08/25/2014, 00.00
HONG KONG - CHINA
Send to a friend

As mainland officials to discuss Hong Kong's future, Occupy Central prepares "waves" of protests

by Wang Zhicheng
The National People's Congress Standing Committee is set to decide during a weeklong meeting how to pick the next chief executive. Pro-democracy advocates want universal suffrage; Beijing wants a committee to vet candidates, who must be "patriotic" and not opposed to the central government. The Occupy Central movement of the police are preparing for the demonstrations.

Beijing (AsiaNews) - The National People's Congress Standing Committee kicks off a weeklong meeting today to evaluate how to elect Hong Kong's chief executive.

Hong Kong residents have been calling for quite some time for full democracy and universal suffrage in parliamentary and chief executive elections.

The Occupy Central movement plans to back universal suffrage through "wave after wave" of struggle if Beijing does not meet to the needs of the people of Hong Kong.

A few months ago, the movement organised a referendum on democracy, which saw the participation of no less than 800,000 people.

The election for the next chief executive is set for 2017. Mainland China has pledged that full democracy would be in place by then in the Autonomous Region.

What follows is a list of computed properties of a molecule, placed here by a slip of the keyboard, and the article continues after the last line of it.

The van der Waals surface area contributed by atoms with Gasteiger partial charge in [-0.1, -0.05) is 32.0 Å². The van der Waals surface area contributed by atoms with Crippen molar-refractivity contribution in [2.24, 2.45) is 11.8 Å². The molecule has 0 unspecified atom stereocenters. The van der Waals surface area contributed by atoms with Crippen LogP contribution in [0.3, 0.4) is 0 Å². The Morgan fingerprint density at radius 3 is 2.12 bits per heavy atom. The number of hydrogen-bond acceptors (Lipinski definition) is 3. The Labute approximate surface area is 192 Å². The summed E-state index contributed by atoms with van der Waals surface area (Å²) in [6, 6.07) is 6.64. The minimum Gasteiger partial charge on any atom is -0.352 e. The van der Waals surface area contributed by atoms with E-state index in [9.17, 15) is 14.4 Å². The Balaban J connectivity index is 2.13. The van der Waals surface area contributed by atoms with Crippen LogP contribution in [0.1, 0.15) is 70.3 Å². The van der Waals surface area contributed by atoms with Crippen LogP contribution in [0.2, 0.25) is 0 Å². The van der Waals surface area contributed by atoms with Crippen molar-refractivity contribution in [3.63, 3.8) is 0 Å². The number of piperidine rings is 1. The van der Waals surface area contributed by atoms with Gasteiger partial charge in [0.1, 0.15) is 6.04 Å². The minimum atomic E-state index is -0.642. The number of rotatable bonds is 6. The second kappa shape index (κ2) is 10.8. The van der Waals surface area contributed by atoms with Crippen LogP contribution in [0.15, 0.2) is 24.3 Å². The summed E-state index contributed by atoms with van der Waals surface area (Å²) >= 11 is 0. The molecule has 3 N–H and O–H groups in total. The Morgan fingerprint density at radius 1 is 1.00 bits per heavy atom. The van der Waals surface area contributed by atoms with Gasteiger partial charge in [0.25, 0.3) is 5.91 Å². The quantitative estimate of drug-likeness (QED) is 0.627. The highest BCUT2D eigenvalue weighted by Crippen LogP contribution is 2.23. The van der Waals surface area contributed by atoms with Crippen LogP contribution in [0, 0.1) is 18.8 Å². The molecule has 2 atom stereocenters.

Until now, only half of the seats in parliament are elected by a popular vote, whilst the chief executive is picked by a 1,200-member committee representing sectors of society and business, co-opted by the government of Hong Kong and China.

At the heart of the row, however, is whether Beijing will require candidates elected by universal suffrage to the position of chief executive to obtain support from more than 50 per cent of a nominating committee in order to get his or her name on the ballot.

Most expect that committee to be made up of pro-Beijing businessmen and individuals, thereby giving mainland authorities an effective veto over candidates.

In recent weeks, Beijing said that any candidate for office must be "patriotic" and not oppose the central government of China.

Occupy Central members plans "wave after wave of struggle", pledging to hold a sit-in of 10,000 protesters in the territory's business district if it views the ruling from Beijing as inadequate.

Police said that it would keep the situation under control by deploying 28,000 officers.

Send to a friend
Printable version
CLOSE X
See also
As Beijing gets its draft for Hong Kong "democracy" ready, democrats pledge to boycott it
29/08/2014
For Miliband democracy means rulers are chosen by the people
26/02/2008
Hong Kong hopes for democracy, not for independence
20/07/2004
Anson Chan will not contest election for chief executive
23/09/2006
Donald Tsang (and China) loses TV debate on democracy
18/06/2010